In a vote in Buenos Aires this weekend, the International Olympic Committee (IOC) has granted Tokyo the right to hold the 2020 Olympics and Paralympics. Tokyo won with 60 votes to beat out Istanbul, which received 36 votes. The Turkish city, which was bidding to host the Olympics for the fifth time, had earlier edged out the other contender Madrid in a run-off vote.
A front-runner in recent months, despite gaffes and radiation fears, Tokyo had been presented as the safe choice, as Istanbul dealt with severe civil unrest and Madrid with a dire economy. The Japanese capital has hosted the Games before, in 1964, during the early stages of its remarkable postwar economic rise.
Japan today is in a very different situation, with two decades of economic malaise, a shrinking, aging population, frighteningly high levels of government debt, a major nuclear disaster to its north, and tense relations with its neighbors. Still, Tokyo offers numerous strengths, including world-class transportation and hotel infrastructure, a proven record hosting major events, and the support of what is still the world’s third-largest economy. Moreover, although local backing for the idea of hosting the Olympics was initially weak—its bid for the 2016 Games foundered on a lack of public support—Japanese were coming around. The Asahi reports an eruption of enthusiasm when the news was announced in the early hours of Sunday morning, Tokyo time.Enjoying this article? Click here to subscribe for full access. Just $5 a month.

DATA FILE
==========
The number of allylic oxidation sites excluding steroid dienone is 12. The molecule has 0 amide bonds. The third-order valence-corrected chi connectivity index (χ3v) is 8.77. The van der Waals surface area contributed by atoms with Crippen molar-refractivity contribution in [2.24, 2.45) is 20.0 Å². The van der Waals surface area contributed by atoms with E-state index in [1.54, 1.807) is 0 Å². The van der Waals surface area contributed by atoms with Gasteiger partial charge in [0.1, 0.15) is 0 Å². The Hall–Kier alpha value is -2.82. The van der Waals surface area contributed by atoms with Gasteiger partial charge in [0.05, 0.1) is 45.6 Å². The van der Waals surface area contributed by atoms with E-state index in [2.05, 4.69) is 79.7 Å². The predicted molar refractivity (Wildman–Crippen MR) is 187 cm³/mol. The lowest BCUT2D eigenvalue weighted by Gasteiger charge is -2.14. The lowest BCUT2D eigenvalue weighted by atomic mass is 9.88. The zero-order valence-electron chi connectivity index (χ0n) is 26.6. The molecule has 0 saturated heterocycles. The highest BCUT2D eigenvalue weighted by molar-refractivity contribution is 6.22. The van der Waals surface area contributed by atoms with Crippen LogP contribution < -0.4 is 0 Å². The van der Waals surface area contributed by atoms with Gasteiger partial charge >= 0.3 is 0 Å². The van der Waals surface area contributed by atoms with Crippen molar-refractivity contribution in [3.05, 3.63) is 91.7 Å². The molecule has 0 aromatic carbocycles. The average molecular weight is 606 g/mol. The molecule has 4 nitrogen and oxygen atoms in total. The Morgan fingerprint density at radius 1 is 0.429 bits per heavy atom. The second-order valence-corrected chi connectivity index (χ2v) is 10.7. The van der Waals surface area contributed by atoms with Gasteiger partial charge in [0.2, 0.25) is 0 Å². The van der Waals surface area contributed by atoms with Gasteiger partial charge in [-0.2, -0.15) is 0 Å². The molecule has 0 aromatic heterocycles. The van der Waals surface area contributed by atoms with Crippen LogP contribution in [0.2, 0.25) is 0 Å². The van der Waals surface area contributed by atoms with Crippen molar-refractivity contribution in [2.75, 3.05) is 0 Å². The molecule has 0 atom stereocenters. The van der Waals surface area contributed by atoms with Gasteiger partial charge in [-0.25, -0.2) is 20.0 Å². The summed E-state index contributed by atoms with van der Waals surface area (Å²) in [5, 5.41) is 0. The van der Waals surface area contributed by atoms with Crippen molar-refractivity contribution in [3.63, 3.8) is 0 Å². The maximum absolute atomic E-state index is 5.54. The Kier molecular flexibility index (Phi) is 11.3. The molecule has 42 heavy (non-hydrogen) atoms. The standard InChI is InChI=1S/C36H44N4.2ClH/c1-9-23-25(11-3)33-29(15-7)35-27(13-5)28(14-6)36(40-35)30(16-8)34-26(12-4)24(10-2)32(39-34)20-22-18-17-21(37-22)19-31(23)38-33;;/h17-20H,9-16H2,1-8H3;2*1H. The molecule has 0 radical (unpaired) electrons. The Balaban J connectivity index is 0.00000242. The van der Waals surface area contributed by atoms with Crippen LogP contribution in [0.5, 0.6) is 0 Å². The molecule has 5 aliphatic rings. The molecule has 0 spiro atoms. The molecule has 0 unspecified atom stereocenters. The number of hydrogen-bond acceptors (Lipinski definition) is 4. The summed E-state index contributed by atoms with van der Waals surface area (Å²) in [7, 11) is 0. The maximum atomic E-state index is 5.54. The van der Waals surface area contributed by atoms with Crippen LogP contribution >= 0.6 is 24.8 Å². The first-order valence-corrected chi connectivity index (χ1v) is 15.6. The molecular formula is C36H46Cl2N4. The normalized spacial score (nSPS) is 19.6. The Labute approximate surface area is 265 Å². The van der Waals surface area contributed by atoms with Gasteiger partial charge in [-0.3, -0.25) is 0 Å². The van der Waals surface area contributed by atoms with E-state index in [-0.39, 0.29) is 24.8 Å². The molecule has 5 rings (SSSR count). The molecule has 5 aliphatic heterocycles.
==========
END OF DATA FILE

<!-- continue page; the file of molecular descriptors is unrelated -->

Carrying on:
The news caps a year of rising optimism in Japan. When Prime Minister Shinzo Abe made his “Japan Is Back” speech in the U.S. early in the year, it was difficult to see it as much more than wishful thinking. Since then, though, the government’s aggressive economic policies—known as Abenomics—and plans for a raft of reforms have encouraged many Japanese to hope that the country may finally be getting serious about addressing its economic problems. Winning the right to host the Games will doubtless play into this comeback narrative, even if the economic benefits are dubious.
If anything could have derailed Tokyo’s bid in recent days, it was likely the persistent reports of radiation leaks from the Fukushima Daiichi Nuclear Power Plant, which was severely damaged in the tsunami that accompanied the Great East Japan Earthquake in March 2011. Shinzo Abe flew to Buenos Aires from the G20 Summit in St. Petersburg to deliver a presentation to the IOC that sought to allay any fears. “Let me assure you that the situation is under control. It has never done and will never do any damage to Tokyo,” he said.
Tokyo promises a “compact” games, similar to those in London, with the vast majority of event venues close to the heart of the city. Most venues, including the Olympic Village, will be in Tokyo Bay. The National Olympic Stadium will be refurbished with a futuristic design by British architectural firm Zaha Hadid Architects.
The 1964 Olympics Games were widely seen as a major success, heralding Tokyo’s arrival as an international city and Japan’s recovery from the devastation of World War II. Given a country linked most recently to subpar economic performance, spats with China and natural disaster, the Japanese government will be hoping that the 2020 Games delivers the same kind of image makeover.